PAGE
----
“We understand that some people might be anxious,” she said.
“If you are, please talk to your local doctor or health service, and importantly, listen to the expert health advice.
“It is the best way to keep our community safe.”
Gippsland’s heartening vaccination figures come as the state government announces thousands of appointments for the COVID-19 Pfizer and AstraZeneca vaccines are open for eligible Victorians during the coming month, with more appointments set aside for priority health care workers and aged care and disability workers yet to be vaccinated.
Gippsland will have more GP clinics administering Pfizer from next Monday.
Almost 60,000 Pfizer appointments are now open for eligible Victorians during the next month, and more than 15,000 extra open appointments have also been are set aside for prioritised workers.
Thousands of AstraZeneca appointments are also open, with walk-up appointments also available, for people aged 60 and over.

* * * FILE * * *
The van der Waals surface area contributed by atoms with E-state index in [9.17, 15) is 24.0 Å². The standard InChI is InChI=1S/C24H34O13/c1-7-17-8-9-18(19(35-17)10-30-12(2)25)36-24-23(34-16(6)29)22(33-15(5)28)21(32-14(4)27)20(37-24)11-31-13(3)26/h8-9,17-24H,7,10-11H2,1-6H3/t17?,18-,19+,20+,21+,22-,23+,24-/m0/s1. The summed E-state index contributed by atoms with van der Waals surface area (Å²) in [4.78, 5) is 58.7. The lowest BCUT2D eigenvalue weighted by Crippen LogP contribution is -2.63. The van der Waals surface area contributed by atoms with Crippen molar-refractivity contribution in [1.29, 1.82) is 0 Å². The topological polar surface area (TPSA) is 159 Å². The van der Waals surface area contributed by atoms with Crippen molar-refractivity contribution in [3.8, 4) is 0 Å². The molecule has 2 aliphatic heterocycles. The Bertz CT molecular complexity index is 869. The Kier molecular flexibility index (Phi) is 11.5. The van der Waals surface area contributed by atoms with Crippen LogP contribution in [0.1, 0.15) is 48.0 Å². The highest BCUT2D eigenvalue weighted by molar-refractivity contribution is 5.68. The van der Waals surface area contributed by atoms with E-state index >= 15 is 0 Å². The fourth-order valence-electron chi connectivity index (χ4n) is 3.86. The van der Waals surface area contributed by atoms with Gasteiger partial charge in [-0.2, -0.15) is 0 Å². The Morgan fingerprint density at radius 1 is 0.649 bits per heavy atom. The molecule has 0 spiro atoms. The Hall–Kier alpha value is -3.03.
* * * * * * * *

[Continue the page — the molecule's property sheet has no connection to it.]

The new Pfizer appointments have been added to the system following Victoria’s decision to revise the recommended Pfizer second dose interval to six weeks.
This has freed up supply available for first dose appointments now, because the demand for subsequent second dose appointments can be met with September’s projected increase in supply.
Second Pfizer doses at the community vaccination hubs will now be administered at least six weeks after the first jab in a bid to get more people protected.
Giving the second jab after six weeks will help give more Gippslanders some level of protection against the virus, allowing more people to receive their first dose of COVID-19 vaccine in the coming weeks as more first dose bookings will become available in the system as a result of this change.